Marsha Mason as Helga Ten Dorp in Bucks County Playhouse's production of DEATHTRAP. (Photo credit: Mandee Kuenzle)

Marsha Mason Returns to Bucks County in DEATHTRAP

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Saxon Palmer and Raviv Ullmand in a scene from DEATHTRAP. (Photo credit: Mandee Kuenzle)

Ira Levin’s DEATHTRAP holds the record for the longest-running comedy-thriller in Broadway history, and was nominated for a 1978 Tony Award for Best Play. This long-running thriller continues to pack them in, as evidenced by the latest production at Bucks County Playhouse.

DEATHTRAP opens in the country home of Sidney and Myra Bruhl (Saxon Palmer and Angela Pierce). Sidney is a playwright, suffering from writer’s block after a series of box office flops. He tells Myra he’s just read a play written by a former student, Clifford Anderson (Raviv Ullman) and it’s a certain hit. He implies that he might kill Anderson and steal the play, frightening his wife in the process. Later, Anderson arrives to talk to Sidney about the play, and…

This was an interesting production. Director Evan Cabnet had to mold very disparate acting styles together to make a cohesive show. Palmer was almost stereotypical as the fading playwright…British accent, calm demeanor hiding a certain evil. Pierce was the opposite as a scenery-chewing deliberate Myra. Ullman was understated as Anderson, providing yet another contrast for the audience. The “name” in the production, Marsha Mason, was comedically over-the-top as the psychic Helga Ten Dorp, giving the audience a thrill with her presence and laughter with her portrayal. Rounding out the cast in this 5-character, one-set comedy is David Wohl as Porter Milgrim, the lawyer who helps arouse Sidney’s suspicions about Clifford’s manuscript.

Saxon Palmer and David Wohl in DEATHTRAP. (Photo credit: Mandee Kuenzle)

The set is beautiful, the study of an upscale cabin in the woods, with posters of Sidney’s many plays adorning the walls, as well as his collection of weapons…some of which play very heavily in the action. The fight choreography needs a mention…very tight, realistic, and in some cases very unnerving. Lighting was functional, after some pre-show issues resulting in a delayed curtain.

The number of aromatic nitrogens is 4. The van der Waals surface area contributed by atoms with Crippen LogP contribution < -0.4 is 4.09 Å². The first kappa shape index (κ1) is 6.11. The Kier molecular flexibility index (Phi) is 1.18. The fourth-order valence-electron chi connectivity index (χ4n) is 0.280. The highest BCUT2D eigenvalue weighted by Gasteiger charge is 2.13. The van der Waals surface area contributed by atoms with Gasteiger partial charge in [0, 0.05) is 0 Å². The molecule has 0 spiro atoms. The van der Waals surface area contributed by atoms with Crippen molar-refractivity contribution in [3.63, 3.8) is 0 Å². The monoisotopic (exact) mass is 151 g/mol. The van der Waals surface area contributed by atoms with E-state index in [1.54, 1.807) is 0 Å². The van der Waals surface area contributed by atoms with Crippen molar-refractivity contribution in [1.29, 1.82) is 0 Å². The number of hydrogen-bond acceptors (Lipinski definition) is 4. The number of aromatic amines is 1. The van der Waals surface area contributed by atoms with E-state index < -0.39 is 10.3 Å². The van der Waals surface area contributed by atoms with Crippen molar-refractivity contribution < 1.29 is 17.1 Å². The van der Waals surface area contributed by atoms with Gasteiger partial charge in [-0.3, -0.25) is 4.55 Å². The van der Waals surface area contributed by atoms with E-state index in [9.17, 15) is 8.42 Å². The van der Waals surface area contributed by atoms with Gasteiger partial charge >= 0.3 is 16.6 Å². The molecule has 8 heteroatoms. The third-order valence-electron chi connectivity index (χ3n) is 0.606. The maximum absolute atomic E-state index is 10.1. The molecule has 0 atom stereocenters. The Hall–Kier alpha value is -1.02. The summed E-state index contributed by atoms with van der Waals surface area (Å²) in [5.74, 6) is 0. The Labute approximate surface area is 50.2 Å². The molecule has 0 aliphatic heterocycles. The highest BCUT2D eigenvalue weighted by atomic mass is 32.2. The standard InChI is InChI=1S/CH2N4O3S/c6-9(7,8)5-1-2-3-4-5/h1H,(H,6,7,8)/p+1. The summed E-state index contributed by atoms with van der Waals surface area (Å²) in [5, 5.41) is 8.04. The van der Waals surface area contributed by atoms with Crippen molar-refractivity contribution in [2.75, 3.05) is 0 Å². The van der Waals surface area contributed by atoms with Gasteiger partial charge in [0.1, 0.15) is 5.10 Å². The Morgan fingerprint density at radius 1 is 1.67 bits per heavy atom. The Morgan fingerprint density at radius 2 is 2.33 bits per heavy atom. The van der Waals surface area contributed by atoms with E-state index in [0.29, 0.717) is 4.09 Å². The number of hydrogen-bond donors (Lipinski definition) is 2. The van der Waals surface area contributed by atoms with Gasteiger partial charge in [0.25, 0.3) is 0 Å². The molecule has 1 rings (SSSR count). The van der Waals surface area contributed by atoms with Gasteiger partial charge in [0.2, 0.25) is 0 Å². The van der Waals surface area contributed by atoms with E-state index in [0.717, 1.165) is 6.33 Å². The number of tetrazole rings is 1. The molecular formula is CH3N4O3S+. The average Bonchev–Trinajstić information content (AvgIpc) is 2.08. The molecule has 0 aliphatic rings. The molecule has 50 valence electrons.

All in all, this is a fun evening of theatre…even with the somewhat dark elements, it’s a comedic delight, and the performances are wonderful.

Comedy-Thriller by Ira Levin
Directed by Evan Cabnet
June 19-July 13, 2014
Bucks County Playhouse
70 S Main St,
New Hope, PA 18938
(215) 862-2121


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Walter Bender

Walter Bender

Walter Bender is a veteran of over 35 years performing all over the country. He attended Texas Lutheran University as a Theatre Arts and Vocal Performance major. While in college he toured much of the Southern and Western states with various acting and singing groups. He appeared briefly on radio in San Antonio and on TV in Miami while in college. Moving back to PA, he has performed in well over 100 amateur and professional theatrical productions, and directed dozens more throughout the Mid-Atlantic region. Among his favorite roles are Lt. Colonel Jessup (A Few Good Men), Daddy Warbucks (Annie), and most recently he was George in Who’s Afraid of Virginia Woolf? Arguably his favorite theatrical memory was creating the role of Alan Frick in A Fast Train to Heaven for Bill Gottshall Productions. He is co-founder of Spring-Ford Community Theater, has served as Managing Director of 2 different theaters, Artistic Director of a third and President of another. He worked for the Delaware Valley Arts Institute, where he worked with many wonderful artists and instructors, culminating in being selected to facilitate a post-graduate course at St. Joseph’s University in Philadelphia. Currently he serves on the board of directors for dcp theatre as their Director of Corporate Communications.

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